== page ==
This is a very useful Cost vs. Value 2014 report in evaluating what remodeling projects to take on in your current home:

    Cost vs. Value 2014 Report

    3.  Future Market Conditions:

    Do your homework on future market conditions in your area and the area where you want to buy a new home.  Is the property walking distance to schools, parks, malls or other amenities?  If so, this will increase the value of the home, rather than if a home is only driving distance to everything.  If you see or hear of a new construction project being built near your current home or new home, inquire further about it.  Although construction in the short-term may be a pain to deal with, it may add value to your home or new home and should influence your decision whether to stay put or move to a new home.  

     Bottom line: Do your due diligence in deciding whether to remodel or buy a new home.  And contact us with any questions you may have about current or future market conditions in your area. 

     

     

  • Sell Your Home This Spring

    With inventories low in parts of Seacoast, here are 3 reasons to put your home on the market to gain a competitive and financial edge.

    1.  Demand Is About To Skyrocket

    It's obvious that the spring and summer months are the hottest months for home sales.  Hoping to beat the rush, many smart buyers will be out early this spring.  And there were a lot of buyers who put their house hunting on hold with the severe winter weather around the Seacoast.  They are now ready, willing and able!

    2.  There is Less Demand... For Now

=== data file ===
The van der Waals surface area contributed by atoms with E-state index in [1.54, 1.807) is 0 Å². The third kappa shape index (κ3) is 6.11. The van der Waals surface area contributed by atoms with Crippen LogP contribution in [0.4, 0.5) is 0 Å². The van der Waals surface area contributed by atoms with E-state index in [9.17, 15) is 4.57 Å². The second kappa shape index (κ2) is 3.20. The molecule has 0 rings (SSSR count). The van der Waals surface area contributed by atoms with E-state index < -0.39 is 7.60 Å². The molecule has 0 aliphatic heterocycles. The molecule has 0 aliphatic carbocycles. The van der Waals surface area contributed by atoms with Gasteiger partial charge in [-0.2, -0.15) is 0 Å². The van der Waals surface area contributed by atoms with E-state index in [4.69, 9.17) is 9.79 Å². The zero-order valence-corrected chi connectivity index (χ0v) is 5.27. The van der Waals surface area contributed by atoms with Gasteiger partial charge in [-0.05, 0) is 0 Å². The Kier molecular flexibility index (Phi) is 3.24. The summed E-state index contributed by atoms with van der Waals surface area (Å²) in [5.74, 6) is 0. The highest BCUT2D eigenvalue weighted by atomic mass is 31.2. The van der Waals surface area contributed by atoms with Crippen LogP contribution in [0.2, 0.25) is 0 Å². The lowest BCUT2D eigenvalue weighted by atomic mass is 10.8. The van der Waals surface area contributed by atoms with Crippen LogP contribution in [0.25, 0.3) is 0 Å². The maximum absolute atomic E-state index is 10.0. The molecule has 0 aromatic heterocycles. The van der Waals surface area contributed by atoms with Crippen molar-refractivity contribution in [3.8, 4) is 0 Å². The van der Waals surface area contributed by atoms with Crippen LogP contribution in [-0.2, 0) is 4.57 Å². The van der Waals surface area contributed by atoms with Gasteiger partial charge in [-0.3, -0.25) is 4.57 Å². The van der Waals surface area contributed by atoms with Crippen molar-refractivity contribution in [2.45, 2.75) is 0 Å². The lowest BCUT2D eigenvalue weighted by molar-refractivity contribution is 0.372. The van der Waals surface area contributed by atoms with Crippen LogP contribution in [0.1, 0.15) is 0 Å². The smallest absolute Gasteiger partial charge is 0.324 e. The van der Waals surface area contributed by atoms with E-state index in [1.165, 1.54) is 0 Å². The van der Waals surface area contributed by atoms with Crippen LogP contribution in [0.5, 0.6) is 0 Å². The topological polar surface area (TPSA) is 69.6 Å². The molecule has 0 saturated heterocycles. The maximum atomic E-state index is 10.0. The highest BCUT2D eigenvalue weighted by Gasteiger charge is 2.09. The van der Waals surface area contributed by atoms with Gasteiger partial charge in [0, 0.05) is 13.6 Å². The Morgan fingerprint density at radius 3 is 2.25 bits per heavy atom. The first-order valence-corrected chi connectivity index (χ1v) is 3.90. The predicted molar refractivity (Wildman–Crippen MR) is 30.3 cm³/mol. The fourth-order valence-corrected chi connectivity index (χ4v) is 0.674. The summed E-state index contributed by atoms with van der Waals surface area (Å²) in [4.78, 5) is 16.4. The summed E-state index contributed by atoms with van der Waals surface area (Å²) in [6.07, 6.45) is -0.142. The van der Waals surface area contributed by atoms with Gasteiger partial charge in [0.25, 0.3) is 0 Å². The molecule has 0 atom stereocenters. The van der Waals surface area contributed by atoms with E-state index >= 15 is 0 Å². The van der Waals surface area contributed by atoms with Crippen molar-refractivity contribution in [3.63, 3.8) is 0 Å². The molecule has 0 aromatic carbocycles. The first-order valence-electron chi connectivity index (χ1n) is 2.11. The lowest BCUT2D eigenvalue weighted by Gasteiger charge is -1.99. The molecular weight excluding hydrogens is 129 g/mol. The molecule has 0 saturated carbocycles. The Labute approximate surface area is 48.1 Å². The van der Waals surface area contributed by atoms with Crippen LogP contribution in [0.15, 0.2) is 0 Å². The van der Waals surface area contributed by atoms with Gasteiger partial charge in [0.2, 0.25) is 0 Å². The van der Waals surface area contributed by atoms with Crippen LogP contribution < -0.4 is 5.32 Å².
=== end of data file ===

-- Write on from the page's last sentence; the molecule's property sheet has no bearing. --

Home sellers will be putting their homes on the market in late spring and early summer.  There may also be more home sellers that now can afford to move with returning positive equity as home prices have risen again over the last year.  If you wait until the summer to list, there will be a lot more competition with an increased supply of houses coming on the market.

    3.  There Will Never Be a Better Time to Move-Up

    Moving to a more expensive home will be more affordable this spring than later this year or next year.  Prices are projected to appreciate by approximately 4% this year and 8% by the end of 2015. If you are moving to a higher priced home, it will wind up costing you more in raw dollars (both in down payment and mortgage payment) if you wait. You can also lock in your 30 year housing expense with an interest rate at about 4.5% right now. Freddie Mac projects rates to be 5.1% by this time next year and 5.7% by the fourth quarter of 2015.

    Thanks to KCM's blog for providing great insight on the advantages of selling right now.  Contact us today to list your home or ask us questions about anything real estate related!



  • 6 Things Real Estate Agents Wish You Knew

    This slideshow is very informative for both buyers and sellers.  In a nutshell:

    1.  Want to sell quickly? Price it just under the market.  The longer a house is on the market, the less likely you are to get fair value for it.

    2.  The preapproval letter is just the beginning.  Never get new loans or start using credit cards more heavily until after you've actually closed on the home.  A lender will re-examine your credit right before closing.  Better yet, wait a few months after closing to start spending until you get a hold of how much your new home will impact you financially.

    3.  Selling a house probably takes longer than you think.  Underestimating the timeline adds stress.  A smart seller anticipates a minimum of four to six months to sell.  And that's if the home is priced correctly in a good market and gets a solid offer that makes it to closing.

    4.  Not all "buyers" are able to buy.  Smart buyers will get "preapproved" rather than rely on a "prequalified" letter they received.  Being "preapproved" means they have applied for a loan, the bank has verified their financial information, and it promises to loan a specific amount at a specific rate.

    5.  Yes it really does have to smell good.  A seller's home should be kept showroom-ready at all times.  A mess or bad odor leaves an impression with the buyer that is hard to overcome.

    6.  We don't make as much as you think.  Unless your agent is handling both sides of the transaction, figure your agent is getting only a quarter of the total commission.  

    View the full article at Bankrate.com here!